Pastor Forums, a time and place where pastors and ministers can come together and discuss issues relevant to their ministry and their lives. Pastor Forum provides a nurturing space for pastors and ministers. Riverside Church provides a spiritual and professional space for preachers and teachers. What happens after seminary and graduate school, Pastor Forum and Spiritual Formation For Teachers at the Riverside Church in NYC answers the question.

Family and Marriage Counseling

Seminary has provided an opportunity to receive training in issues to be faced in the religious community. We learn how to preach and how to teach. It is however in the course relating to human relations that we learn how to reach. Barrett has provided a foundation for understanding the family as a unit, and the individuals in the family. He has helped us to understand the complex interactions between husband and wife, and how to use spirituality to help them realize their better selves.

Dr. Barrett, in a course relating to Boundaries in a marriage, provided us with the information to assist individuals before marriage, and help in conflict relations in a marriage. His also provided some understanding of the different personality variables which human being bring into any relationship. The courses taught by Professor Barrett [1]continues to provide the academic tools

necessary for the development of effective ministers in the field of Christian service. I would like to take this opportunity to thank Dr. Barrett in his demonstration of a spiritual therapist. When he speaks, it is easy to see the spirit of the Lord in all of his presentations. His voice is soft and he project the attitudes and behaviors, which he wants his students to have in their spiritual work. Dr. Barrett goes on to describe the settings for effective counseling. He describes the setting when counseling should take place. Dr. Barrett provides valuable insight on how to use the effective techniques, which we have studied. He demonstrates the Rodgers Person Centered Approach, where we learned how to enter into a relationship with the client, and help the clients to believe that for that moment and that time that we were completely at one with them. Barrett assisted us with understanding how to work with families. The techniques, which he demonstrated were very effective. The idea of not taking side by interviewing individuals away from their partners was very effective. He demonstrated for us effective phone techniques, and what to say or not to say during phone intake. Most effective was the information provided with respect to the personal appearance of the individuals who would be involved in counseling. Counseling is a profession, and as such the individuals involved should dress and carry themselves in a professional manner.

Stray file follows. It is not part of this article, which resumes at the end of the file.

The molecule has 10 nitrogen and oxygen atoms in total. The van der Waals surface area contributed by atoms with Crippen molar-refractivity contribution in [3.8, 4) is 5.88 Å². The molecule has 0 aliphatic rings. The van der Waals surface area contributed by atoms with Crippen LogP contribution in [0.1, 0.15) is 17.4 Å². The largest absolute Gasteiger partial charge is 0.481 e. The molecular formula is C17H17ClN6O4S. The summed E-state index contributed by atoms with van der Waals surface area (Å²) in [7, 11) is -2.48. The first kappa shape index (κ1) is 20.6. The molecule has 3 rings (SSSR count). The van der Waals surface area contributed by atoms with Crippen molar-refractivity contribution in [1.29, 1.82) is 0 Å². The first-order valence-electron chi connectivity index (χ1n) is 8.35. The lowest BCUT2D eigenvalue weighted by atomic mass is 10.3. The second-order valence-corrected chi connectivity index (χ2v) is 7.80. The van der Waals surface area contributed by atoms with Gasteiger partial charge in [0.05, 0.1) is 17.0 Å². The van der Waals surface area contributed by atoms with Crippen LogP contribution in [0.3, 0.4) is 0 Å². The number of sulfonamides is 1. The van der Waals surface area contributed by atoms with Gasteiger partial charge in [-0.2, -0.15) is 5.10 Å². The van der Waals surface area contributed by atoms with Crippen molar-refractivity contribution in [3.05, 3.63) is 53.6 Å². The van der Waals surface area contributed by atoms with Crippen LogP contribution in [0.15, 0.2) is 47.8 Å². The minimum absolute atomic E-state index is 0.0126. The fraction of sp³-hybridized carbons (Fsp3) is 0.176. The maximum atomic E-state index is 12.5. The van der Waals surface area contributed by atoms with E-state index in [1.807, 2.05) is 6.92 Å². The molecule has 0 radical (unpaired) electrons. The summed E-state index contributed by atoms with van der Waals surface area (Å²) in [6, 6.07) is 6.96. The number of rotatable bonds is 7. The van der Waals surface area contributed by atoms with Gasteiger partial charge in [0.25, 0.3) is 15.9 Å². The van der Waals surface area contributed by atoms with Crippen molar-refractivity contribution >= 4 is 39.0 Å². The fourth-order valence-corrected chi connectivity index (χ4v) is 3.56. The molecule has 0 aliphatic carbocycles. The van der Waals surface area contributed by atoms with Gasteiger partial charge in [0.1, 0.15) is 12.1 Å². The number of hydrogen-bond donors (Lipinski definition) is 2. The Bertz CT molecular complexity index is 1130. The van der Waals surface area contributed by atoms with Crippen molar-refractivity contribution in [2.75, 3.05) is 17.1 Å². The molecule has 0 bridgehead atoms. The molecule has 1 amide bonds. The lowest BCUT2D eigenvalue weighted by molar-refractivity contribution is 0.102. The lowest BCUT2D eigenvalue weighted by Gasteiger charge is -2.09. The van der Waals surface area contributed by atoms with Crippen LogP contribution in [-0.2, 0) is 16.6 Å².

Dr. Johnson has provided up to date survival skills for effective counseling. The pastor may have the best intentions in the world, but if he is not aware of the dangers and pitfalls of dealing with human being who have a meaning , purpose and even agendas outside of the church, serious consequences could result. The pastor who called on me for counseling could have benefited from Dr. Johnson’s sessions. Perhaps he would not be having the stress that he is experiencing his he had been made aware of how to protect yourself in some situations. While he was praying, the individual who he was praying for and trying to help, was trying to hurt him. Dr. Johnson technique of watch as well as pray, and pray with your eyes open can have positive results in the relationship building that is necessary for effective counseling.